The old focusing only on not giving in to that same sin again.
The old that is only concerned with not doing wrong.
The old falls away, because we realize we cannot do anything in our own power. We cannot become perfect. We cannot only do good.
All we can do is follow Jesus, and in our relationship with Him, everything will change.
In our time with Christian community, accountability, and the prayers of others.
In our time spent in Church, singing and being reminded of God’s grace.
In our time in Bible study, prioritizing learning more about God and one another.
The Christian life is no longer about following the rules and earning Heaven. But instead, allowing the rules to fall away and focus on Jesus. And allow for Him to change everything in your heart, in your mind, and in your soul; while receiving the unearned gift of eternal life.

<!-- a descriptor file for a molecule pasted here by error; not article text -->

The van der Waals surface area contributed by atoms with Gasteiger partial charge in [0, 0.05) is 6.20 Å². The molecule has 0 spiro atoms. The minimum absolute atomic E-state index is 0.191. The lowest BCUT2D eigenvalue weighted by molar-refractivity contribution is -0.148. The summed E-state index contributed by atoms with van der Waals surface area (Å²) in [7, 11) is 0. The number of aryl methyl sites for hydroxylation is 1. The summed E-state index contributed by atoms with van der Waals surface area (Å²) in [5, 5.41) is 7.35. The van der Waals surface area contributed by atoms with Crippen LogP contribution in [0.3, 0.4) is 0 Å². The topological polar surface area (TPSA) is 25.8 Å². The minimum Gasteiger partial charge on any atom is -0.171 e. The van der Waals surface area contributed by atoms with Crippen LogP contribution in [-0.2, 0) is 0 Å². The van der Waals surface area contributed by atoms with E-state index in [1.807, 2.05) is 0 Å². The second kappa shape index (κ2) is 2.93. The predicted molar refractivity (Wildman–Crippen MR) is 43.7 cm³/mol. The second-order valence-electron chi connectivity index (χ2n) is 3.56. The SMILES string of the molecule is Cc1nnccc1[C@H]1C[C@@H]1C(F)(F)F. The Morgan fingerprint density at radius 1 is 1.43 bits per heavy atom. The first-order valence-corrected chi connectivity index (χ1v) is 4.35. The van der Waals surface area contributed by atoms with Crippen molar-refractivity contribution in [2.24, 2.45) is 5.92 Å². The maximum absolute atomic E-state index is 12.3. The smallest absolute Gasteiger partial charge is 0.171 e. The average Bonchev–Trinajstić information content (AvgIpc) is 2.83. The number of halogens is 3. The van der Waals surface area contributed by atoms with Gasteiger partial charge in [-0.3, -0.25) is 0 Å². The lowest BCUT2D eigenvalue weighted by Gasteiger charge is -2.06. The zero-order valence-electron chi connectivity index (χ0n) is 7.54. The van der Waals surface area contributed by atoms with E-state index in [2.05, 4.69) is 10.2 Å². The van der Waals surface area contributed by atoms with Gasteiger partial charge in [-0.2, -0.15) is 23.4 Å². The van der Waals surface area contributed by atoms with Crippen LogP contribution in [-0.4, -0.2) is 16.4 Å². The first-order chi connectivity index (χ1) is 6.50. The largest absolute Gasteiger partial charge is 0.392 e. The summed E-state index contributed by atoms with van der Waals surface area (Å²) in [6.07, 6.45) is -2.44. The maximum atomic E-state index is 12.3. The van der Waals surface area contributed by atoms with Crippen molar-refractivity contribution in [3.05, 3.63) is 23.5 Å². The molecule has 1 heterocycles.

Dead to Sin, Alive in Christ
For we know that our old self was crucified with him so that the body ruled by sin might be done away with,[a] that we should no longer be slaves to sin— 7 because anyone who has died has been set free from sin.
8 Now if we died with Christ, we believe that we will also live with him. 9 For we know that since Christ was raised from the dead, he cannot die again; death no longer has mastery over him. 10 The death he died, he died to sin once for all; but the life he lives, he lives to God.
11 In the same way, count yourselves dead to sin but alive to God in Christ Jesus. 12 Therefore do not let sin reign in your mortal body so that you obey its evil desires. 13 Do not offer any part of yourself to sin as an instrument of wickedness, but rather offer yourselves to God as those who have been brought from death to life; and offer every part of yourself to him as an instrument of righteousness. 14 For sin shall no longer be your master, because you are not under the law, but under grace.